"Houston, we have a problem."
Jim Lovell, Apollo 13 Commander
What makes a good problem report?
Good problem reports are clear, complete, and objective.
IEEE standard 1044-1993 is a useful source of ideas for fields and processes
around bug tracking. There are lots of defect tracking systems available on
the market. Two industrial-strength products are ClearDDTS for Unix,
and ClearQuest for Windows, both from
Note that my interest in recommending these is somewhat vested, since I worked on both
products, but I do believe they are two of the most flexible products on
At a minimum the initial report should include:
- a one-line headline summary of the problem.
This should be as unique as possible, since the headline is usually what
people read first and search for in the database. Headlines like, "Foo is
broken." are not useful unless foo is completely inoperable. A better
headline might be, "Foo is a no-op if bar option used."
- how severely does this behavior affect product use?
This field is often expressed as a numeric severity for easy sorting. Many
shops will define Severity 1 to be crashes, hangs, and any other problem which
causes the product to be unusable. Severity 3 is often the run-of-the-mill
bug, and Severity 5 is used for enhancements, typographical errors, etc.
- a detailed description of the problem
This field should expand on the the description in the headline, and also
provide detailed instructions on how to recreate the problem. If there may
be some doubt about why the behavior is a problem, then reasoning behind your
choice of severity level should be included.
- where exactly was the problem observed
Depending on the product under test, this might include a build identifier,
machine information, operating system information, etc.
- who submitted the report and when
- maybe initial assignment information
Depending on how much the submitter knows about the internals of the product,
they may be able to make an educated guess about what component has the problem
and which developer should look at it first. This is really more of a process
issue than anything else.
Good problem report metrics
Establishing good metrics is really hard. If you're interested in starting
a metrics program, take a class first. If you want to read a book,
Making Software Measurement Work, by Bill Hetzel is a good one.
Practical Software Metrics for Project Management and Process Improvement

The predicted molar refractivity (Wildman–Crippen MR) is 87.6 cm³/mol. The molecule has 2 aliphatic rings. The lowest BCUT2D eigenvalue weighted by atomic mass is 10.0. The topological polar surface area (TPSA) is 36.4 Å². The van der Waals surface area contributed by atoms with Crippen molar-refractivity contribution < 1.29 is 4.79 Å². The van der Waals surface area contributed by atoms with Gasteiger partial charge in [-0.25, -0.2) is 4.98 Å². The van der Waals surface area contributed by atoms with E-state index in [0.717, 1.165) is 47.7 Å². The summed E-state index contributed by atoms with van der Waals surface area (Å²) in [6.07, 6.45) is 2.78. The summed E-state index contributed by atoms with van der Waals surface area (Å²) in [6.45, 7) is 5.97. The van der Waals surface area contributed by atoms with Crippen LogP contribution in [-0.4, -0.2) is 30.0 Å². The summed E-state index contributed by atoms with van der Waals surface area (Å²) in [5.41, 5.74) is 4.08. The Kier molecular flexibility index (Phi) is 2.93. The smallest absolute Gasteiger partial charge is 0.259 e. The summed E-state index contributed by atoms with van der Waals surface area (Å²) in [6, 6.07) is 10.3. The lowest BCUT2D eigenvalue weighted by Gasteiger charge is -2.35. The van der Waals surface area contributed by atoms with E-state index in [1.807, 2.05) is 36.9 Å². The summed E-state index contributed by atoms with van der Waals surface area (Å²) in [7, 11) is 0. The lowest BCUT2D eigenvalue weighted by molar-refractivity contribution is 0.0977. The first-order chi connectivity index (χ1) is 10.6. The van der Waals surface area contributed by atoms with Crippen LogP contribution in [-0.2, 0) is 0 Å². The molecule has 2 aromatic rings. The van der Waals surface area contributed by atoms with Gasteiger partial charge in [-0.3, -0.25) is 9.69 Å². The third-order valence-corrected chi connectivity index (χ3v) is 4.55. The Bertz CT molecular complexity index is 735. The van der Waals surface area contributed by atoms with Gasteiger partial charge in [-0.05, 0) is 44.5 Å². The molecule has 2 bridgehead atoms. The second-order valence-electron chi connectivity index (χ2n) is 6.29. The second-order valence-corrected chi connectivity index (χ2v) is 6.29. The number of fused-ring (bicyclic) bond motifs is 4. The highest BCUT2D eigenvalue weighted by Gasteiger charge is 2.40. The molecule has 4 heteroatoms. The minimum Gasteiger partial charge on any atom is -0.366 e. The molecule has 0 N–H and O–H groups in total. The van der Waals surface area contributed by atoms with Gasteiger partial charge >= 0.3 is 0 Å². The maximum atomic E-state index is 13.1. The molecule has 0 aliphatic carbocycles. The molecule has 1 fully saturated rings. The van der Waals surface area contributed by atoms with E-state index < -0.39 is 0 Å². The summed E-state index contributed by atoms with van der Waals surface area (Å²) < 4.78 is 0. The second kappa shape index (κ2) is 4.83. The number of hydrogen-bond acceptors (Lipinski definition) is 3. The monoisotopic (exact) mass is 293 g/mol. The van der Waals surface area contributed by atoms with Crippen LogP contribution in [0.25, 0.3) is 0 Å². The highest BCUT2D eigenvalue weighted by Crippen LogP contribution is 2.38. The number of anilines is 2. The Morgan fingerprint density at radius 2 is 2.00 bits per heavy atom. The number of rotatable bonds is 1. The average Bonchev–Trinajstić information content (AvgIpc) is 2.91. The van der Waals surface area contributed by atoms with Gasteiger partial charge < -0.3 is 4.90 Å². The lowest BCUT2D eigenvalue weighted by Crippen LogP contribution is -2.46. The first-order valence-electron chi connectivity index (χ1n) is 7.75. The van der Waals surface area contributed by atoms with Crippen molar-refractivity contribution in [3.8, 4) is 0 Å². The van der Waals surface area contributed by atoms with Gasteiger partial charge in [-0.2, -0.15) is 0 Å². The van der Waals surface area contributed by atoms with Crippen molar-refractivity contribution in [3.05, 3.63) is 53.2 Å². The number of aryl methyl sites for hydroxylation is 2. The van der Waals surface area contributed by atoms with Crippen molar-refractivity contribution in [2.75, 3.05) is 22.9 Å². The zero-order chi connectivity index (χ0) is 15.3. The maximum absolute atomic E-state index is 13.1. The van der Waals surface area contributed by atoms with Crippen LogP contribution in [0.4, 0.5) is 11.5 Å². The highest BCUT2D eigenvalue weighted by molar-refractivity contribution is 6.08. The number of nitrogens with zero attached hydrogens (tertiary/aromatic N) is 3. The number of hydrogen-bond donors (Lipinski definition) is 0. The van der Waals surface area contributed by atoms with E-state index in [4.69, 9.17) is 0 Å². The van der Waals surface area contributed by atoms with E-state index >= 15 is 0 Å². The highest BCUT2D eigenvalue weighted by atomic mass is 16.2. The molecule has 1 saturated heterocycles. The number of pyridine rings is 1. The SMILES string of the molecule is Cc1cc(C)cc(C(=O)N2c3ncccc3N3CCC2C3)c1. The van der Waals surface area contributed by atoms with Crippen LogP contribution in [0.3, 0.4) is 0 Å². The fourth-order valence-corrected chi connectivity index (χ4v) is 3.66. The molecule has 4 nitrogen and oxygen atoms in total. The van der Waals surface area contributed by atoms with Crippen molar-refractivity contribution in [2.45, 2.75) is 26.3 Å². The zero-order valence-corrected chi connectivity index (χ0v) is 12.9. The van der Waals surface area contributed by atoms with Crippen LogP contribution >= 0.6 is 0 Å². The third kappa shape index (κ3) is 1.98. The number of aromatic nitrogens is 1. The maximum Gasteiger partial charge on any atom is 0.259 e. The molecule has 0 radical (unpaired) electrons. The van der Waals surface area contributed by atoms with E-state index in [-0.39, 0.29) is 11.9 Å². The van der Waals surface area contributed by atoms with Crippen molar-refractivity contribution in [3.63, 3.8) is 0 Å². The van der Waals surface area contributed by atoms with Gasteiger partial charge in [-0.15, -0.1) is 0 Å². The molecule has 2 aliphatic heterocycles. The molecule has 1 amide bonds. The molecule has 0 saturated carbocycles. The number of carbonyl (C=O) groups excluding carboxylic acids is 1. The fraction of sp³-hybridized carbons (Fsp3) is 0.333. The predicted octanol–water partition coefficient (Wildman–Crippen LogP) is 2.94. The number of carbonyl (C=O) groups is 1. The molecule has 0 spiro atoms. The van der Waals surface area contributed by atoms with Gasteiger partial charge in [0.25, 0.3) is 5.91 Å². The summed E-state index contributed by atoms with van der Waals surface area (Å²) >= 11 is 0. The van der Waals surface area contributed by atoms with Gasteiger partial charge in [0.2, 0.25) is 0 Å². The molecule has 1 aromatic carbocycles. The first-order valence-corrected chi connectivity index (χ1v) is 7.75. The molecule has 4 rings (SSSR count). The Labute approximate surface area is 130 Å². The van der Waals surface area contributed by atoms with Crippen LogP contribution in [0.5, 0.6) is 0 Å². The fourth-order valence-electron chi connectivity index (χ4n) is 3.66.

by Robert Grady is a classic. All responsible metrics books include
a warning to start slowly. Kids, don't try this at home.
- Testers should self-monitor number of problems they submitted
which were deemed "not a bug". The number should be about 10% of the total
bugs they filed. Below that, then they may not be filing bugs which are in
the gray areas of the product. This is bad because those questions need to
be asked. Above 10%, and testers risk losing credibility.
- The defect arrival versus the disposal rate. Really this is two metrics,
but you have to look at both numbers. These two trends will tell you a lot
about how close the product is to being ready to ship.
- Distribution of the defect severity versus the defect priority. As described
above, the severity is how bad the symptoms of the problem are. The priority
is what order the problem will be fixed in. Priority is sometimes expressed
as "must, should, could". Must-fix bugs are enough to stop shipment.
This metric is a good way to find defects that have been mis-prioritized.
Bad problem report metrics
It can be argued that any single metric is a bad metric. You can
never get the whole picture from a single metric, and any single metric
will skew the team's behavior in that direction. That being said, there
are a number of metrics that will almost always cause trouble.
- bugs submitted by person. All this will tell you is who has been doing
testing, but it won't tell you what kind of testing. The worst thing you
can do is have a defect finding "contest".
- most metrics that attach a person to a defect count are a problem if
they are used for anything except workload averaging across the team.
Copyright 1998 Anne Powelllast update 3/8/98